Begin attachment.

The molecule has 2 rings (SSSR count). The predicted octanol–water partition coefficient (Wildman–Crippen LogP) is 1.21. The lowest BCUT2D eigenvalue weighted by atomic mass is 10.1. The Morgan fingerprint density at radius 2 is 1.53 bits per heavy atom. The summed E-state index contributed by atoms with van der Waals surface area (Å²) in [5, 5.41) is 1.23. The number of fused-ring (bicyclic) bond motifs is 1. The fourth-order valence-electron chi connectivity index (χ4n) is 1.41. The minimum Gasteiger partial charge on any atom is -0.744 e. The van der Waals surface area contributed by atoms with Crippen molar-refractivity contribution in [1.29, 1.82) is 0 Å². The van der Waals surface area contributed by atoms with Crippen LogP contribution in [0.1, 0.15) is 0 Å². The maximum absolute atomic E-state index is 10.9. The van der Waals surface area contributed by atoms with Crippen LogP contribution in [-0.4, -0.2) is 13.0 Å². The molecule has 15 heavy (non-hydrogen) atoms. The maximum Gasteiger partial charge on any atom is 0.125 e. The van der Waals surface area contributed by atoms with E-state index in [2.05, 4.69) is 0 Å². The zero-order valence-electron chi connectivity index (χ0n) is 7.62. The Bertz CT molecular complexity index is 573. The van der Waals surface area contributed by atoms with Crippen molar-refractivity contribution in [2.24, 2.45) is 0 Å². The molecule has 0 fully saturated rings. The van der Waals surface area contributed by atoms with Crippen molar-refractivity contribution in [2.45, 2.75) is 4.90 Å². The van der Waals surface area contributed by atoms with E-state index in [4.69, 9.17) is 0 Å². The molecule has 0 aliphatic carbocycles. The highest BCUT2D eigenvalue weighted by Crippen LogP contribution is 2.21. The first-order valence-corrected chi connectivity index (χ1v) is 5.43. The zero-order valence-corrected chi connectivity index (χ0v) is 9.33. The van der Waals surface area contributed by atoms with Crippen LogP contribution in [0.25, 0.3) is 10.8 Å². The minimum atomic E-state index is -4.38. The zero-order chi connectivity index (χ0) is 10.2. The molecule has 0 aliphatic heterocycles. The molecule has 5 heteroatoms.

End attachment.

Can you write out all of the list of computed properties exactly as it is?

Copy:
The molecule has 2 rings (SSSR count). The predicted octanol–water partition coefficient (Wildman–Crippen LogP) is 1.21. The lowest BCUT2D eigenvalue weighted by atomic mass is 10.1. The Morgan fingerprint density at radius 2 is 1.53 bits per heavy atom. The summed E-state index contributed by atoms with van der Waals surface area (Å²) in [5, 5.41) is 1.23. The number of fused-ring (bicyclic) bond motifs is 1. The fourth-order valence-electron chi connectivity index (χ4n) is 1.41. The minimum Gasteiger partial charge on any atom is -0.744 e. The van der Waals surface area contributed by atoms with Crippen molar-refractivity contribution in [1.29, 1.82) is 0 Å². The van der Waals surface area contributed by atoms with Crippen LogP contribution in [0.1, 0.15) is 0 Å². The maximum absolute atomic E-state index is 10.9. The van der Waals surface area contributed by atoms with Crippen LogP contribution in [-0.4, -0.2) is 13.0 Å². The molecule has 15 heavy (non-hydrogen) atoms. The maximum Gasteiger partial charge on any atom is 0.125 e. The van der Waals surface area contributed by atoms with E-state index in [2.05, 4.69) is 0 Å². The zero-order valence-electron chi connectivity index (χ0n) is 7.62. The Bertz CT molecular complexity index is 573. The van der Waals surface area contributed by atoms with Crippen molar-refractivity contribution in [2.24, 2.45) is 0 Å². The molecule has 0 fully saturated rings. The van der Waals surface area contributed by atoms with Crippen molar-refractivity contribution in [2.45, 2.75) is 4.90 Å². The van der Waals surface area contributed by atoms with E-state index in [4.69, 9.17) is 0 Å². The molecule has 0 aliphatic carbocycles. The highest BCUT2D eigenvalue weighted by Crippen LogP contribution is 2.21. The first-order valence-corrected chi connectivity index (χ1v) is 5.43. The zero-order valence-corrected chi connectivity index (χ0v) is 9.33. The van der Waals surface area contributed by atoms with Crippen LogP contribution in [0.25, 0.3) is 10.8 Å². The minimum atomic E-state index is -4.38. The zero-order chi connectivity index (χ0) is 10.2. The molecule has 0 aliphatic heterocycles. The molecule has 5 heteroatoms.